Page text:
The name carrot is derived from the scientific name carota. This Latin word means "burnt" and refers to the purple-red colour of the earlier cultivated forms.
The carrot is a plant with a rich history. It was already cultivated by the Germanic tribes who called it morha - root. This is the origin of the German word for carrot: Möhre. Carrot seeds were also found in Swiss pile dwellings. The Ancient Romans and Greeks only mentioned the carrot as medicinal plant. They already knew of its diuretic action. However, they presumably found the root too woody to eat as the plant had undergone little cultivation by that time. Then Charlemagne recommended the cultivation of carrots. From the Middle Ages onwards they were cultivated on a large scale.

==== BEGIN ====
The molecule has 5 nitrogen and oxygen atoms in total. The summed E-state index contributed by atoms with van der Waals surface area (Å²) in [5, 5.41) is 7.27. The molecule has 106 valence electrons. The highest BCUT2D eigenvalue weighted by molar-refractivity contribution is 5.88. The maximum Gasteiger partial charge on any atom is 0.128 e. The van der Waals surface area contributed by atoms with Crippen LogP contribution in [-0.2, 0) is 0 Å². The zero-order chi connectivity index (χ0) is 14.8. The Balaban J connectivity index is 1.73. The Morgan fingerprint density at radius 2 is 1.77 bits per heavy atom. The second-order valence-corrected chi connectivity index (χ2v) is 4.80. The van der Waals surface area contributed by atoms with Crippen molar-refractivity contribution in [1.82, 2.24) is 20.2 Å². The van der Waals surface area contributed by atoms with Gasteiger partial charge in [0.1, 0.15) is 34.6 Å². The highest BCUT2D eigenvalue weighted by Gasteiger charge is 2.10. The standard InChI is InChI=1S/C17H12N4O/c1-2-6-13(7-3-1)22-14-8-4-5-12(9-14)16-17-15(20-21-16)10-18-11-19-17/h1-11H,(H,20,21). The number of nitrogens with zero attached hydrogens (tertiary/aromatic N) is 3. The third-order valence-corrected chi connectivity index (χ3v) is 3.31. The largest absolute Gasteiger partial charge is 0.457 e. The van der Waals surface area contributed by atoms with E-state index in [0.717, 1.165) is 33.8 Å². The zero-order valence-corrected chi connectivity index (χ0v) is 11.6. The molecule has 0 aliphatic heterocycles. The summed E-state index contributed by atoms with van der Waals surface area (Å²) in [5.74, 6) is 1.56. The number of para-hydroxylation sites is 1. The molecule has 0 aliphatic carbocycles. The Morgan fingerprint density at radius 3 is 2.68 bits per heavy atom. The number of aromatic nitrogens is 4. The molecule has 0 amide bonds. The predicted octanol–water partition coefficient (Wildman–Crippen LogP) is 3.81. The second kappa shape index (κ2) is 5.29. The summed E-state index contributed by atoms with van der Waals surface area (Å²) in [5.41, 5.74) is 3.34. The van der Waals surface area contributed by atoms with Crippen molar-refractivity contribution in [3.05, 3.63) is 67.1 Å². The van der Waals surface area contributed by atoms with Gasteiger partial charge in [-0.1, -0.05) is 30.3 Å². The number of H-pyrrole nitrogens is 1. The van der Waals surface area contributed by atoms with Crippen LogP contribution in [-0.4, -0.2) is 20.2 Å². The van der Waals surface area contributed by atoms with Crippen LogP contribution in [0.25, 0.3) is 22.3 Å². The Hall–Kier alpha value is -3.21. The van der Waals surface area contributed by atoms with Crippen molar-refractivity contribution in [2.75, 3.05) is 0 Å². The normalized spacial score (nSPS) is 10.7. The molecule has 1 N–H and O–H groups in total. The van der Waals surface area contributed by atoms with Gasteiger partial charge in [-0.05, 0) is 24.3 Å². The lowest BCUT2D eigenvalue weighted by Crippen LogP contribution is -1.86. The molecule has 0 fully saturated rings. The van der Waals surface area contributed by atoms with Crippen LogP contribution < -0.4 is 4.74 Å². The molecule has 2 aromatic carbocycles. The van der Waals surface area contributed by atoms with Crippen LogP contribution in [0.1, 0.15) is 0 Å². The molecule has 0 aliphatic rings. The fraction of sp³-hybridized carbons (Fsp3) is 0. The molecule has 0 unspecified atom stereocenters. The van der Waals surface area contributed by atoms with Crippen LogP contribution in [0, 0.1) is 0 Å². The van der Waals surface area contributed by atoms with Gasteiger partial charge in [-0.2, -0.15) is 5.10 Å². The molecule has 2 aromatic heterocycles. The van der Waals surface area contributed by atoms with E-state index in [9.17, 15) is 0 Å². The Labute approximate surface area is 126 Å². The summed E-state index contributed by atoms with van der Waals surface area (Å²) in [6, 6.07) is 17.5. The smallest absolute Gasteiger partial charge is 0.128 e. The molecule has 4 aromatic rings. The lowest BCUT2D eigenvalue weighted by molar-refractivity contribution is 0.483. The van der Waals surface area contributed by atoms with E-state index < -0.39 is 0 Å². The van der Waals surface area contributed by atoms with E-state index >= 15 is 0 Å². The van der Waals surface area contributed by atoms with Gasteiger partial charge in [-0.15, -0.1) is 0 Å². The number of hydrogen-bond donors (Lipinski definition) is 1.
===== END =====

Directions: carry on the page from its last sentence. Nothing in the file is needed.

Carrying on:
Through the labours of the cultivators we now have 500 different varieties of carrots. It started with just two: a yellow and a violet one. It was only in the 17th century that the Dutch succeeded in cultivating the carrot with the orange colour we know today, which comes from the high ß-carotene content. Incidentally, the violet colour is produced by so-called anthocyans: pigments which give flowers their colour, for example the purple central flowers of the wild carrot. In England, where the carrot is also called Queen Anne's Lace on account of the filigree structure of its flowers, the following story is told about how these dark flowers came about. It is said that Queen Anne pricked her finger while lace-making and that a drop of blood fell into the middle of the piece she was making. There is no scientific explanation for this phenomenon of the central purple flowers.
Roasted and ground carrots can be used as coffee surrogate. Chopped and steamed carrot greens make a tasty vegetable.